Most people are well-acquainted with the concept of BYOB (bring your own bottle). But could the acronym BYOD (bring you own device) be about to revolutionise the way councils and other public bodies operate?
One in five local authorities in England are reported to be looking at the idea of allowing their staff to use their own mobile phones, laptops and other devices at work while IT managers say the concept has risen up their agenda with “astonishing speed”.
Steve Halliday, head of information communications technology at Solihull Metropolitan Borough Council, suggests it is a natural step. “You would not expect your company to provide your own suits or shoes and the company car has become much less prevalent than it used to be,” he says. “Your personal device is quite intimate and people will choose and want to use the devices they want.”
In the past six months, he says 12% of his staff have shifted to using their own devices at work – as well as 9% doing the same from home – and he expects this number to rise. As well as giving staff a “richer experience”, he says it has led to quicker and more efficient decision-making, citing the council’s ability to co-ordinate its response to the recent floods in the west Midlands.
The process is being driven by staff – some of whom want to use “the squeaky toys they got for Christmas” at work and others who are fed up having to go through the log-in protocol of office computers or simply want to be less tied to their desks. This is not a purely money-saving exercise, he insists, although it is clearly less expensive than other options.
The council will not pay for staff to buy the device of their dreams – but it is considering how those who use their own technology to the benefit of the council and taxpayers can be rewarded. Surrey County Council and the Essex Online Partnership – a consortium of county and districts councils – are among the other public sector organisations pioneering the use of BYOD.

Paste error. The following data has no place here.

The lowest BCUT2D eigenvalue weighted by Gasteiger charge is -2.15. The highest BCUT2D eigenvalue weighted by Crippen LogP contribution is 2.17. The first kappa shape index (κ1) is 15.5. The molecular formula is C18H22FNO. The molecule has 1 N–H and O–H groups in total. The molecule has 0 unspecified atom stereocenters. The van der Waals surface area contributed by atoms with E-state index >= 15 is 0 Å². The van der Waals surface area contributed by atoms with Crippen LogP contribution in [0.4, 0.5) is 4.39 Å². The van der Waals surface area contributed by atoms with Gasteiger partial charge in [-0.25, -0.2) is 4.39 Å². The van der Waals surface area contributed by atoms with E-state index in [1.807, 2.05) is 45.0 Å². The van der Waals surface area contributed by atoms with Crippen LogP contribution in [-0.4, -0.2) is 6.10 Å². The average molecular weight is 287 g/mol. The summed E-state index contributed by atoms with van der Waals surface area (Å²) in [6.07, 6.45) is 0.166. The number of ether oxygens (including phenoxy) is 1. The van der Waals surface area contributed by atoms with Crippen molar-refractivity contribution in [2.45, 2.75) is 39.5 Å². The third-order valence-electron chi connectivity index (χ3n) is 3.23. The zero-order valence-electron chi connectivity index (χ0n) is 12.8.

In a recent report, the body which represents IT managers in the public and voluntary sectors – Socitm – set out some of the potential benefits and pitfalls involved. It warns that companies wanting to buy devices and lease them – or offer allowances to staff to buy them – face potential tax liabilities.
Organisations also need to consider how they can support multiple software platforms and deal separately with corporate and personal information in the inevitable event of devices being lost. As for security, it acknowledges the “obvious” risk of running business and personal applications side-by-side and urges businesses to upgrade their “conditions of acceptable use” policies for employees. It also points out that staff must be protected if devices are infected or hacked into while being used for work and thought must be given to contingency plans when employees change jobs.
It advises that initially limiting BYOD usage to smart phones and tablet devices would “minimise complexity” as allowing staff to use their own laptops at work would involve more controls that could make the move unattractive to people and limit its usefulness.
The tendency for big companies and public bodies to lose memory sticks and computer disks with sensitive personal information on has been a regular source of embarrassment in recent years. Solihull Council says the system it is using operates a “secure container” to separate business and personal mobile application data. The files on which business data are stored are encrypted and password protected. The “containers” are also designed to prevent data being lost by careless workers.
“If your Iphone gets left in the back of a taxi, the IT department can remotely wipe data that may be sitting in the phone without touching personal photos and other information,” commented Andy Jacques from Good Technology.
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